Equality and Human Rights Commission recommends measures to reduce pay gaps

pay gap

The Equality and Human Rights Commission (EHRC) has recommended that employers in the UK, Scotland and Wales offer all jobs, including the most senior positions, on a flexible and part-time basis to help employees retain skilled positions in the workplace.

The recommendation forms part of the Commission’s Fair opportunities for all: a strategy to reduce pay gaps in Britain report, which details proposals on how governments and employers can address gender, ethnicity and disability related pay gaps.

The reports features six key areas that it believes both employers and governments need to tackle in order to reduce pay gaps within businesses. These areas include addressing educational stereotypes to promote diversity across all school subjects; improving job opportunities to enable low-paid employees to access higher level roles no matter where they live; making jobs at all levels of seniority available on a more flexible basis; encouraging male and female employees to share childcare responsibilities and increasing access to affordable childcare; reducing prejudiced attitudes and bias that could influence recruitment, pay and promotion decisions; and increasing reporting requirements so that organisations have to report on ethnicity and disability pay gaps as well as the gender pay gap.

Particular actions directed at employers include voluntarily reporting their ethnicity and disability pay gaps, including publishing action plans on how they intend on closing any identified gaps. The reports further highlights that employers should use fair and transparent processes for senior and board-level appointments, work to tackle prejudice and bias in recruitment, performance, evaluation and reward decisions, and make sure that flexible ways of working are available for all employees from the first day that they begin work.

Alongside the Fair opportunities for all report, the EHRC has also published research into the gender, disability, and ethnicity pay gap, including Tackling gender, disability and ethnicity pay gaps: a progress review.

Caroline Waters, deputy chair of the Equality and Human Rights Commission, said: “We need new ideas to bring down pay gaps, it’s not just about more women at the top. Yes, female representation is important but tackling pay gaps is far more complicated than that. While there has been some progress, it has been painfully slow. We need radical change now otherwise we’ll be having the same conversation for decades to come.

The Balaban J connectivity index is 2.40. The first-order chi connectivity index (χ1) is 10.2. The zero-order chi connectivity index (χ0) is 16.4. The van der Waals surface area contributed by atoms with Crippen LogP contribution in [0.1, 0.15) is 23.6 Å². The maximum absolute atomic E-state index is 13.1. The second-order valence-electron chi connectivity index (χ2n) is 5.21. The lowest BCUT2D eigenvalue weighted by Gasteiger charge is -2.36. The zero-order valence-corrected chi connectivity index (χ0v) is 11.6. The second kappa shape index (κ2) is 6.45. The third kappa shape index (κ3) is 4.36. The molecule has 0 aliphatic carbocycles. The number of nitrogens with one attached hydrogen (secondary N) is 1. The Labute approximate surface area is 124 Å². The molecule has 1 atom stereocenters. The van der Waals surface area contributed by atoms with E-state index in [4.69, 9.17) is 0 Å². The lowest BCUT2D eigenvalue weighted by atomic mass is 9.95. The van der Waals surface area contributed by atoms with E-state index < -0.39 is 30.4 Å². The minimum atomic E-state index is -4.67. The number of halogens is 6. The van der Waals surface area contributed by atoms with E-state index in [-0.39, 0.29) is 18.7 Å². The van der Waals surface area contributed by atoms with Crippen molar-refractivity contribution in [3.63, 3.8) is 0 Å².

“The pay gaps issue sits right at the heart of our society and is a symbol of the work we still need to do to achieve equality for all. Subject choices and stereotypes in education send children of all genders, abilities, and racial backgrounds on set paths. These stereotypes are then reinforced throughout the workplace in recruitment, pay and progression. For this to change, we need to overhaul our culture and make flexible working the norm; looking beyond women as the primary caregivers and having tough conversations about the biases that are rife in our workforce and society.

Sign up to our newsletters

Receive news and guidance on a range of HR issues direct to your inbox

This field is for validation purposes and should be left unchanged.

“The inequalities in pay for ethnic minority groups and disabled people also need to be talked about. We’re launching this strategy to kick start the change we need. This includes action to tackle inequalities across the board, including those who are trapped in low pay who often get missed from the headlines.”

Dr Jill Miller, diversity and inclusion adviser at the Chartered Institute for Personnel and Development (CIPD), added:The EHRC’s recommendations on the changes needed to address pay gaps in Britain are timely for many businesses who are preparing to report on their gender pay gaps. We welcome the breadth of [its] new strategy, which looks at gender, ethnicity and disability pay gaps, and agree a greater focus on flexible-working opportunities across the labour market would enable disadvantaged groups to both ‘get in’ and ‘get on’ in work.”